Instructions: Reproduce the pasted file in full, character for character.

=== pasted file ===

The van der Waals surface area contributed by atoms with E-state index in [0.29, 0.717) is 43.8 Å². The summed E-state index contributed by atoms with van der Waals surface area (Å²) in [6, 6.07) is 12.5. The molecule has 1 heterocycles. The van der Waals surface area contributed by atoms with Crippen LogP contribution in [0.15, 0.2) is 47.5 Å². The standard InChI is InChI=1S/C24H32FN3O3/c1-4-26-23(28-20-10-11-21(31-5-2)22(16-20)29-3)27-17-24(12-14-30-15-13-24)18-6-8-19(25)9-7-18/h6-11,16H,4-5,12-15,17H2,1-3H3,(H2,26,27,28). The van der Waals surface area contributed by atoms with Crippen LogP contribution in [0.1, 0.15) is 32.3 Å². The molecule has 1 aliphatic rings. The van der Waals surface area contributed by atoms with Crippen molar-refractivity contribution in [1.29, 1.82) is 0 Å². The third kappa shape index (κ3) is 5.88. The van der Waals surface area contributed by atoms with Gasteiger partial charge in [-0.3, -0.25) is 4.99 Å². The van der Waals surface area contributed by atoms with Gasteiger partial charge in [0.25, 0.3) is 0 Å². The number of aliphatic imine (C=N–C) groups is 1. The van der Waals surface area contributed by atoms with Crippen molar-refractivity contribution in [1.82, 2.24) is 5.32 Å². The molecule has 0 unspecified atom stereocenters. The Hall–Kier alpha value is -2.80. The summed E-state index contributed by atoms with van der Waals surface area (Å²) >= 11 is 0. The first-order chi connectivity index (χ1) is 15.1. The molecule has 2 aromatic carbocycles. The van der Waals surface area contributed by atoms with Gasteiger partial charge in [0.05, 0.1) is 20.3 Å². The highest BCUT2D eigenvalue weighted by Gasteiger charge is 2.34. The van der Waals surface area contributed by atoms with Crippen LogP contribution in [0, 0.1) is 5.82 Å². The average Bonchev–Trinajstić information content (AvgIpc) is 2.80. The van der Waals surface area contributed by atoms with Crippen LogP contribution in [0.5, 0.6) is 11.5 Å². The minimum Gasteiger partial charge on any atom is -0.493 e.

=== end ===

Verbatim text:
The van der Waals surface area contributed by atoms with E-state index in [0.29, 0.717) is 43.8 Å². The summed E-state index contributed by atoms with van der Waals surface area (Å²) in [6, 6.07) is 12.5. The molecule has 1 heterocycles. The van der Waals surface area contributed by atoms with Crippen LogP contribution in [0.15, 0.2) is 47.5 Å². The standard InChI is InChI=1S/C24H32FN3O3/c1-4-26-23(28-20-10-11-21(31-5-2)22(16-20)29-3)27-17-24(12-14-30-15-13-24)18-6-8-19(25)9-7-18/h6-11,16H,4-5,12-15,17H2,1-3H3,(H2,26,27,28). The van der Waals surface area contributed by atoms with Crippen LogP contribution in [0.1, 0.15) is 32.3 Å². The molecule has 1 aliphatic rings. The van der Waals surface area contributed by atoms with Crippen molar-refractivity contribution in [1.29, 1.82) is 0 Å². The third kappa shape index (κ3) is 5.88. The van der Waals surface area contributed by atoms with Gasteiger partial charge in [-0.3, -0.25) is 4.99 Å². The van der Waals surface area contributed by atoms with Gasteiger partial charge in [0.25, 0.3) is 0 Å². The number of aliphatic imine (C=N–C) groups is 1. The van der Waals surface area contributed by atoms with Crippen molar-refractivity contribution in [1.82, 2.24) is 5.32 Å². The molecule has 0 unspecified atom stereocenters. The Hall–Kier alpha value is -2.80. The summed E-state index contributed by atoms with van der Waals surface area (Å²) >= 11 is 0. The first-order chi connectivity index (χ1) is 15.1. The molecule has 2 aromatic carbocycles. The van der Waals surface area contributed by atoms with Gasteiger partial charge in [0.05, 0.1) is 20.3 Å². The highest BCUT2D eigenvalue weighted by Gasteiger charge is 2.34. The van der Waals surface area contributed by atoms with Crippen LogP contribution in [0, 0.1) is 5.82 Å². The average Bonchev–Trinajstić information content (AvgIpc) is 2.80. The van der Waals surface area contributed by atoms with Crippen LogP contribution in [0.5, 0.6) is 11.5 Å². The minimum Gasteiger partial charge on any atom is -0.493 e.